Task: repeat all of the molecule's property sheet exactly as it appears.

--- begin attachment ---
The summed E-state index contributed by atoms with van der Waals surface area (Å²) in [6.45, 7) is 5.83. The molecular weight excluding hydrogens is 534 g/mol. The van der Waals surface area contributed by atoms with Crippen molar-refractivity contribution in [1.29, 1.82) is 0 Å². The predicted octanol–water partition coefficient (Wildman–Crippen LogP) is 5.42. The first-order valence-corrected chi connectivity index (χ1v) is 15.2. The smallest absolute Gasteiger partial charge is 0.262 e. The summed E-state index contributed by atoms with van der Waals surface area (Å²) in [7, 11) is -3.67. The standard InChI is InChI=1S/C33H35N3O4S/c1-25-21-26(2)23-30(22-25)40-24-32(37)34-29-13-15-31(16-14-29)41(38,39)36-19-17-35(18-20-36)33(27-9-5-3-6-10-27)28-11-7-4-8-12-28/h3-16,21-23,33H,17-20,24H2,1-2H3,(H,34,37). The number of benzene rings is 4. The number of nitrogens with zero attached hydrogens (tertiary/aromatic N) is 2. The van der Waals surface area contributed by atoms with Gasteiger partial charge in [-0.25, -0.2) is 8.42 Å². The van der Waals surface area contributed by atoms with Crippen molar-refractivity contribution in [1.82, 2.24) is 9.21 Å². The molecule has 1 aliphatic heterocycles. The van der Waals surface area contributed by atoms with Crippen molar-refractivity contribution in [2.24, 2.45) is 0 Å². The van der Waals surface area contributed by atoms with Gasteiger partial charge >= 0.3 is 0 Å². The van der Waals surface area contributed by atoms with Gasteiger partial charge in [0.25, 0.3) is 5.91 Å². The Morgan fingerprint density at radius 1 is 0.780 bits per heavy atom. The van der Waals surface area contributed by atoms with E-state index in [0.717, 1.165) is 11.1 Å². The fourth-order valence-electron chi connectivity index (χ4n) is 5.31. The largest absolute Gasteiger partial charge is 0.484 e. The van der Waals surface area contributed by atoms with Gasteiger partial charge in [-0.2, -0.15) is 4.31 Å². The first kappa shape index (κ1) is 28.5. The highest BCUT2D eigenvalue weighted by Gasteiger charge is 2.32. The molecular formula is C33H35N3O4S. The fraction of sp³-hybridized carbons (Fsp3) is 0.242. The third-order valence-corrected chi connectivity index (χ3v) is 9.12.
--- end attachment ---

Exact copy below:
The summed E-state index contributed by atoms with van der Waals surface area (Å²) in [6.45, 7) is 5.83. The molecular weight excluding hydrogens is 534 g/mol. The van der Waals surface area contributed by atoms with Crippen molar-refractivity contribution in [1.29, 1.82) is 0 Å². The predicted octanol–water partition coefficient (Wildman–Crippen LogP) is 5.42. The first-order valence-corrected chi connectivity index (χ1v) is 15.2. The smallest absolute Gasteiger partial charge is 0.262 e. The summed E-state index contributed by atoms with van der Waals surface area (Å²) in [7, 11) is -3.67. The standard InChI is InChI=1S/C33H35N3O4S/c1-25-21-26(2)23-30(22-25)40-24-32(37)34-29-13-15-31(16-14-29)41(38,39)36-19-17-35(18-20-36)33(27-9-5-3-6-10-27)28-11-7-4-8-12-28/h3-16,21-23,33H,17-20,24H2,1-2H3,(H,34,37). The number of benzene rings is 4. The number of nitrogens with zero attached hydrogens (tertiary/aromatic N) is 2. The van der Waals surface area contributed by atoms with Gasteiger partial charge in [-0.25, -0.2) is 8.42 Å². The van der Waals surface area contributed by atoms with Crippen molar-refractivity contribution in [1.82, 2.24) is 9.21 Å². The molecule has 1 aliphatic heterocycles. The van der Waals surface area contributed by atoms with Crippen molar-refractivity contribution in [2.24, 2.45) is 0 Å². The van der Waals surface area contributed by atoms with Gasteiger partial charge >= 0.3 is 0 Å². The van der Waals surface area contributed by atoms with Gasteiger partial charge in [0.25, 0.3) is 5.91 Å². The Morgan fingerprint density at radius 1 is 0.780 bits per heavy atom. The van der Waals surface area contributed by atoms with E-state index in [0.717, 1.165) is 11.1 Å². The fourth-order valence-electron chi connectivity index (χ4n) is 5.31. The largest absolute Gasteiger partial charge is 0.484 e. The van der Waals surface area contributed by atoms with Gasteiger partial charge in [-0.2, -0.15) is 4.31 Å². The first kappa shape index (κ1) is 28.5. The highest BCUT2D eigenvalue weighted by Gasteiger charge is 2.32. The molecular formula is C33H35N3O4S. The fraction of sp³-hybridized carbons (Fsp3) is 0.242. The third-order valence-corrected chi connectivity index (χ3v) is 9.12.